The latching flap has a height above the tray rim 18 which is preferably slightly less than that of the cover front panel 30a.

As can be seen particularly in FIG. 2 cut out portions 56 of the cover and 58 of the tray define slots therebetween ensuring ventilation of the carton.

To seal the carton after it has been filled with eggs, the latching flap 20 is swung up to the position shown in FIG. 5 if it is not already in that position. The cover 30 is pressed downwardly and lugs 40 are guided within and downwardly of channels 28 until the latching lugs 40 pass over ridges 27 and into the lug receiving recesses of the latching flap. As can be seen in FIGS. 5 and 6, abutment 23 and even the underside of wall 24 are pressed against platform 17 as lug 40 passes over rim 27. As can be seen in FIG. 7, flap 20 has a tendency to move outwardly so that recess 25 maintains mating contact with lug 40. To open the cover both an upward and an outward force is applied to cover front panel a.

It should be noted that the locking lugs 40 extend inwardly from panel 30a and are not exposed as in the carton of the aforesaid Reifers and Boyd patents. Therefore, there is little or no likelihood of the cover being accidentally disengaged from the recess 25 by someone pushing inwardly on the latching lugs, as could occur in the prior art structures.

FIG. 3 shows the stacking or nesting of the cartons. A crosssection is shown of cartons in the stack. While only a few cartons are shown, since this demonstrates the principles of the invention, it should be understood that a greater number of canons can be stacked one within the other. Since the trays 10 of both types of cartons are identical, they stack with the posts 14 nesting inside of each other. The latching flap 20 of each carton fits within the flap of the next lower carton of the stack. The bottom carton in the stack of FIG. 3 shows a stacking lug 40 nesting within depression 42 of the carton above it. This nesting sequence of parts 40 and 42 is repeated for additional cartons added to the stack.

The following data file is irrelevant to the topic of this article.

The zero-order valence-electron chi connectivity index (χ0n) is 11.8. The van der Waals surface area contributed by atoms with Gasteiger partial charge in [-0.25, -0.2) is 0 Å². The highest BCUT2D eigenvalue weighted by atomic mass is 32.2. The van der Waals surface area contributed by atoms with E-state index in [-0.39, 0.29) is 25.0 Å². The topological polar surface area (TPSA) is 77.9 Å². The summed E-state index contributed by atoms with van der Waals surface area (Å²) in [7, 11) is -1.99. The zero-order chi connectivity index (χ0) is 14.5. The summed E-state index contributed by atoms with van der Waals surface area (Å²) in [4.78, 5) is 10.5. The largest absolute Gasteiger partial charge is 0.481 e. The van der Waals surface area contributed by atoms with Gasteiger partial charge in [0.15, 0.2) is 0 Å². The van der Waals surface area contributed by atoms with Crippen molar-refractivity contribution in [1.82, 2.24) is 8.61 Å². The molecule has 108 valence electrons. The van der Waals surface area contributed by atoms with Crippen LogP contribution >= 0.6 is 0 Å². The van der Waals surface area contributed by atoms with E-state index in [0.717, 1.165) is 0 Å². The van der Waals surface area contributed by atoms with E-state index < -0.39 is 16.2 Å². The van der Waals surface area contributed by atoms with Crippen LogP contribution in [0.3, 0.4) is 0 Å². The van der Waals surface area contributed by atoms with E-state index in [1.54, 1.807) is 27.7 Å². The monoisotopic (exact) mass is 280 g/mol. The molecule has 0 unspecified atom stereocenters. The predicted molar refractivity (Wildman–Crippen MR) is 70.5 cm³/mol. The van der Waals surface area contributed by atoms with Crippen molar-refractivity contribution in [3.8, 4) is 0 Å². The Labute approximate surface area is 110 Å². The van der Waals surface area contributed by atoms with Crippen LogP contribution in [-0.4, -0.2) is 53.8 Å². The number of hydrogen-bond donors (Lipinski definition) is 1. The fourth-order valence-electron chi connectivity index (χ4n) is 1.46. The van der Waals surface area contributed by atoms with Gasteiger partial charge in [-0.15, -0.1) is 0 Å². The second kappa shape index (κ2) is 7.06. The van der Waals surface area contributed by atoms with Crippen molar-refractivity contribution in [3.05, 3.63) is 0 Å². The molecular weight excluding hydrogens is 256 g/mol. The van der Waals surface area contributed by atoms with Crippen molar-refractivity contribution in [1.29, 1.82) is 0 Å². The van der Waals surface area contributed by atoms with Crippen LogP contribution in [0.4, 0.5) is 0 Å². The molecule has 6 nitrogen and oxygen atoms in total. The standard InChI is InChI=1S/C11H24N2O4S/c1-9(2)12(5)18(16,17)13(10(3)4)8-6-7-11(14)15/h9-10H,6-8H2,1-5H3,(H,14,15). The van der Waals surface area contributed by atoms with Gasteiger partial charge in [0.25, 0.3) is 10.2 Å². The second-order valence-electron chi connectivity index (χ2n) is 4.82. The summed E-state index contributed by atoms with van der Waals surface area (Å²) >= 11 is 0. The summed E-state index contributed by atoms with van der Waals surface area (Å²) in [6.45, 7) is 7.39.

The use of the stacking depressions 42, which are comple-v mentary with the lugs 40, increases the stacking density of the cartons. It would take a considerably greater volume to stack the same number of cartons if the stacking arrangement of the subject invention was not utilized. This should be apparent when it is considered'that the cover of each carton'would be able to nest into the cover of the next lower carton only to a point where the front panel of the cover of the upper carton would be stopped by the inwardly projecting latching lugs on the cover of the next lower carton. By utilizing the subject invention the cover of the upper carton can move down further into the next outer carton on the stack since the latching lugs of the latter fit into the depressions of the former thereby permitting further downward movement of the upper carton than could previously be obtained.

What is claimed is: